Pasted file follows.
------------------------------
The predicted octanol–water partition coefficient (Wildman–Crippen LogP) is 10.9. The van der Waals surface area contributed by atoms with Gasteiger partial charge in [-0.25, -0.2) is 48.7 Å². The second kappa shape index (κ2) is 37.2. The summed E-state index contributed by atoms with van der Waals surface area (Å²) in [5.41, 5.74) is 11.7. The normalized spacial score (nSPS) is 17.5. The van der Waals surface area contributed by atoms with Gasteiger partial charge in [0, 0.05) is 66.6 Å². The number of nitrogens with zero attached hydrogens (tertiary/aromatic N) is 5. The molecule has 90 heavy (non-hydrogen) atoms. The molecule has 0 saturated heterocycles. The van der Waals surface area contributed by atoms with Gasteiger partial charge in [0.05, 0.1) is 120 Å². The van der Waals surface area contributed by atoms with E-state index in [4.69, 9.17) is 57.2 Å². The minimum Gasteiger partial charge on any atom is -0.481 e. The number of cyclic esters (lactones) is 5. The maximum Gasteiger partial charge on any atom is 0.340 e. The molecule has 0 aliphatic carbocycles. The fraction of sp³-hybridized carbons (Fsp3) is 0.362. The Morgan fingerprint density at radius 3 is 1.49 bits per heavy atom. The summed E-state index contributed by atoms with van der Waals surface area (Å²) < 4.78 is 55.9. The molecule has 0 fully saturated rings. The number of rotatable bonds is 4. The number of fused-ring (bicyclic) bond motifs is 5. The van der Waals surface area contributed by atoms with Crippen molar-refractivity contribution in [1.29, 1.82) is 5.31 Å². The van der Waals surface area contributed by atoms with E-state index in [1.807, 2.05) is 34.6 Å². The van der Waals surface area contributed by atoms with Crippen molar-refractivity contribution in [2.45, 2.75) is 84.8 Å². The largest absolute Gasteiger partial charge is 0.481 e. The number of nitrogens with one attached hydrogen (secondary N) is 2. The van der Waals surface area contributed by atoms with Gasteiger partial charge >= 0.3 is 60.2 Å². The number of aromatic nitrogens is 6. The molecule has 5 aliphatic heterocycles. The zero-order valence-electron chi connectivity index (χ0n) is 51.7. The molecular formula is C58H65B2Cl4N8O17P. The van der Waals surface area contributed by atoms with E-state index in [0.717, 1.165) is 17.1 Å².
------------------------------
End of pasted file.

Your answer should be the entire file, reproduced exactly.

The predicted octanol–water partition coefficient (Wildman–Crippen LogP) is 10.9. The van der Waals surface area contributed by atoms with Gasteiger partial charge in [-0.25, -0.2) is 48.7 Å². The second kappa shape index (κ2) is 37.2. The summed E-state index contributed by atoms with van der Waals surface area (Å²) in [5.41, 5.74) is 11.7. The normalized spacial score (nSPS) is 17.5. The van der Waals surface area contributed by atoms with Gasteiger partial charge in [0, 0.05) is 66.6 Å². The number of nitrogens with zero attached hydrogens (tertiary/aromatic N) is 5. The molecule has 90 heavy (non-hydrogen) atoms. The molecule has 0 saturated heterocycles. The van der Waals surface area contributed by atoms with Gasteiger partial charge in [0.05, 0.1) is 120 Å². The van der Waals surface area contributed by atoms with E-state index in [4.69, 9.17) is 57.2 Å². The minimum Gasteiger partial charge on any atom is -0.481 e. The number of cyclic esters (lactones) is 5. The maximum Gasteiger partial charge on any atom is 0.340 e. The molecule has 0 aliphatic carbocycles. The fraction of sp³-hybridized carbons (Fsp3) is 0.362. The Morgan fingerprint density at radius 3 is 1.49 bits per heavy atom. The summed E-state index contributed by atoms with van der Waals surface area (Å²) < 4.78 is 55.9. The molecule has 0 fully saturated rings. The number of rotatable bonds is 4. The number of fused-ring (bicyclic) bond motifs is 5. The van der Waals surface area contributed by atoms with Crippen molar-refractivity contribution in [1.29, 1.82) is 5.31 Å². The van der Waals surface area contributed by atoms with E-state index in [1.807, 2.05) is 34.6 Å². The van der Waals surface area contributed by atoms with Crippen molar-refractivity contribution in [2.45, 2.75) is 84.8 Å². The largest absolute Gasteiger partial charge is 0.481 e. The number of nitrogens with one attached hydrogen (secondary N) is 2. The van der Waals surface area contributed by atoms with Gasteiger partial charge >= 0.3 is 60.2 Å². The number of aromatic nitrogens is 6. The molecule has 5 aliphatic heterocycles. The zero-order valence-electron chi connectivity index (χ0n) is 51.7. The molecular formula is C58H65B2Cl4N8O17P. The van der Waals surface area contributed by atoms with E-state index in [0.717, 1.165) is 17.1 Å².